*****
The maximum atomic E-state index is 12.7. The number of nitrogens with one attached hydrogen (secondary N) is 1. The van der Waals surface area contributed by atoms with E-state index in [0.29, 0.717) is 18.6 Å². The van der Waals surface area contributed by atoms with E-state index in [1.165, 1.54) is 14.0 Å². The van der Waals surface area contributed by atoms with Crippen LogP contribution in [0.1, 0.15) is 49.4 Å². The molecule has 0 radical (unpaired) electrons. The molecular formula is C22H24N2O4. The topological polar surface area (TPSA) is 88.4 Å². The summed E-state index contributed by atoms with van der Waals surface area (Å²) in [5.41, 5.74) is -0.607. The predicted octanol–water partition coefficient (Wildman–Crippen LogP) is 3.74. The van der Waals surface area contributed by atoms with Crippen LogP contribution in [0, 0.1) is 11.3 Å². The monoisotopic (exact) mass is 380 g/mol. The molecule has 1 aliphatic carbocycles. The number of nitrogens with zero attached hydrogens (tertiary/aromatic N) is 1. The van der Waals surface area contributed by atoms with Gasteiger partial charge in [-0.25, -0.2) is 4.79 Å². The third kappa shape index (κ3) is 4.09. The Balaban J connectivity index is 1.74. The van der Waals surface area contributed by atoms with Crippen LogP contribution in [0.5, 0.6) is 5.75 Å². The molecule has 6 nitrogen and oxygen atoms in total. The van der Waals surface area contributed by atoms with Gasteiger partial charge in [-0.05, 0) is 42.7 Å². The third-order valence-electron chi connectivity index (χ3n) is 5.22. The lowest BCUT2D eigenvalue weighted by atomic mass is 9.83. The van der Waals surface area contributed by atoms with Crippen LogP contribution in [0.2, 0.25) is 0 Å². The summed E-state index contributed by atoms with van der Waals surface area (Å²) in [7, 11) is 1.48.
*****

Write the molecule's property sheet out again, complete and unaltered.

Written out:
The maximum atomic E-state index is 12.7. The number of nitrogens with one attached hydrogen (secondary N) is 1. The van der Waals surface area contributed by atoms with E-state index in [0.29, 0.717) is 18.6 Å². The van der Waals surface area contributed by atoms with E-state index in [1.165, 1.54) is 14.0 Å². The van der Waals surface area contributed by atoms with Crippen LogP contribution in [0.1, 0.15) is 49.4 Å². The molecule has 0 radical (unpaired) electrons. The molecular formula is C22H24N2O4. The topological polar surface area (TPSA) is 88.4 Å². The summed E-state index contributed by atoms with van der Waals surface area (Å²) in [5.41, 5.74) is -0.607. The predicted octanol–water partition coefficient (Wildman–Crippen LogP) is 3.74. The van der Waals surface area contributed by atoms with Crippen LogP contribution in [0, 0.1) is 11.3 Å². The monoisotopic (exact) mass is 380 g/mol. The molecule has 1 aliphatic carbocycles. The number of nitrogens with zero attached hydrogens (tertiary/aromatic N) is 1. The van der Waals surface area contributed by atoms with Gasteiger partial charge in [-0.25, -0.2) is 4.79 Å². The third kappa shape index (κ3) is 4.09. The Balaban J connectivity index is 1.74. The van der Waals surface area contributed by atoms with Crippen LogP contribution in [0.5, 0.6) is 5.75 Å². The molecule has 6 nitrogen and oxygen atoms in total. The van der Waals surface area contributed by atoms with Gasteiger partial charge in [-0.05, 0) is 42.7 Å². The third-order valence-electron chi connectivity index (χ3n) is 5.22. The lowest BCUT2D eigenvalue weighted by atomic mass is 9.83. The van der Waals surface area contributed by atoms with Crippen LogP contribution in [0.2, 0.25) is 0 Å². The summed E-state index contributed by atoms with van der Waals surface area (Å²) in [7, 11) is 1.48.